The turf bogs, which cover only 3% of the Earth’s landmass, contain at least a quarter of the world’s soil carbon reserves. The turf deposits are extremely diverse places, on the survival of which the existence of many species depends. Furthermore, turf bogs are important allies in the fight against climate change, and that is because they are one of the most efficient carbon sinks on the planet. According to some estimates, twice as much carbon is stored as the world’s forests. And that’s not all: turf bogs are both excellent and natural forms of flood management, absorbent landscapes that can absorb huge amounts of precipitation, reducing the risk of flooding. That is why we cannot afford to waste them.

The turf bog restoration can take 5 to 30 years, depending on predetermined criteria such as typical flora and fauna, water level, carbon sequestration.

At the level of individual turflands, the diversity of living beings can be exceptional. For example, the alkaline moorland of Fenor Bog in County Waterford, Ireland, contains 118 species of plants and 214 species of invertebrates, birds and mammals, all within less than 1 square kilometre. There is a great threat to the future if the biodiversity of turflands is reduced.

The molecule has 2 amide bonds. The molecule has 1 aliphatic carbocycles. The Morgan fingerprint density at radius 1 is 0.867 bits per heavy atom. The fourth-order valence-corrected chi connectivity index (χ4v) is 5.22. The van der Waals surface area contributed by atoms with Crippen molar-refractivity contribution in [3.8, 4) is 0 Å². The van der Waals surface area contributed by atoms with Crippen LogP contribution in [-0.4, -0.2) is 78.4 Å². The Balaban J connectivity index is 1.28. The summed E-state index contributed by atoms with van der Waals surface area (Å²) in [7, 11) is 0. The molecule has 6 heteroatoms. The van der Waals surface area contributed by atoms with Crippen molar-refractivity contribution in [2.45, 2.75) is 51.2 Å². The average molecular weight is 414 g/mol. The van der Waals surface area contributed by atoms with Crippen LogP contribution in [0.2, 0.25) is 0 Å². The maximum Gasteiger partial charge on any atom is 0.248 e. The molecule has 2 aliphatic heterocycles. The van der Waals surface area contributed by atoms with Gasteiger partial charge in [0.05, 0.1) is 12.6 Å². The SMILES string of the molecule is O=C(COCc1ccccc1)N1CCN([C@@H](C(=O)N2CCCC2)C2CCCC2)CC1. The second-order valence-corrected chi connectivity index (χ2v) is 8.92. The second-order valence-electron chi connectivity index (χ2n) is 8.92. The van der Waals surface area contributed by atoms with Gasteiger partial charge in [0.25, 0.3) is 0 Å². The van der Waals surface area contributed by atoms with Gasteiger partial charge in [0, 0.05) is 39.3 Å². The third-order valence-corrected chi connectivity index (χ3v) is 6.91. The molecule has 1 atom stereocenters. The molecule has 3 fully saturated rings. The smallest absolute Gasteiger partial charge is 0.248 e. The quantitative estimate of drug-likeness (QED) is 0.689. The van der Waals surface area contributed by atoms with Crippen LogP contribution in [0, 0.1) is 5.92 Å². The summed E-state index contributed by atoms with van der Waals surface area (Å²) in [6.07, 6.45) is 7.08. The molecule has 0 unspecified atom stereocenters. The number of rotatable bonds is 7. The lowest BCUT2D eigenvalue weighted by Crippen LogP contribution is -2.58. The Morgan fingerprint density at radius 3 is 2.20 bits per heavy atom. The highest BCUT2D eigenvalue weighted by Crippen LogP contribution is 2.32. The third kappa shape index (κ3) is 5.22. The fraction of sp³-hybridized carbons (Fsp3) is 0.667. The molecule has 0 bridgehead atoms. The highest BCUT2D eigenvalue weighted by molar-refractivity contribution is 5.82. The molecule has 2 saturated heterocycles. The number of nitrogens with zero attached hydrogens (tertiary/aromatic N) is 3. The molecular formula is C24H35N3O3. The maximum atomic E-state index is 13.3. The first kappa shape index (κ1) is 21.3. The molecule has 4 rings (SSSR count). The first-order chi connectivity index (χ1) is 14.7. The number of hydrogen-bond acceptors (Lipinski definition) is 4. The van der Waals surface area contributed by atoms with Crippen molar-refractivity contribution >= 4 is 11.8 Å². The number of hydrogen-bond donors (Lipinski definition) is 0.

This may be due to habitat loss, the emergence and spread of invasive alien species, over-exploitation for Agriculture, Forestry and turf extraction, nutrient pollution and climate change. From the point of view of the process of turf formation, it is essential that certain plant and animal species are present on the turf bogs, we think about the presence of turf — forming plant species and animals that help the regeneration of plants. Protecting and / or restoring them is an important task. While organic soils can make a major contribution to agricultural production, irreversible processes resulting from the drainage of organic soils should be treated with caution. The rational use of turf bogs should include avoiding unacceptable ecological impacts on the neighbouring and global environment.
The substrate industry has been looking for alternatives to turf for decades.
Solutions to replace turf
The substrate industry has been looking for alternatives to turf for decades, and they are increasingly being used. However, the quantitative and qualitative requirements of producers and consumers cannot always be met. In addition, the carbon footprint of all materials should be further studied, including details about their transportation and recycling. The industry is strongly committed to responsible turf bog management and tries to minimize its adverse effects where possible.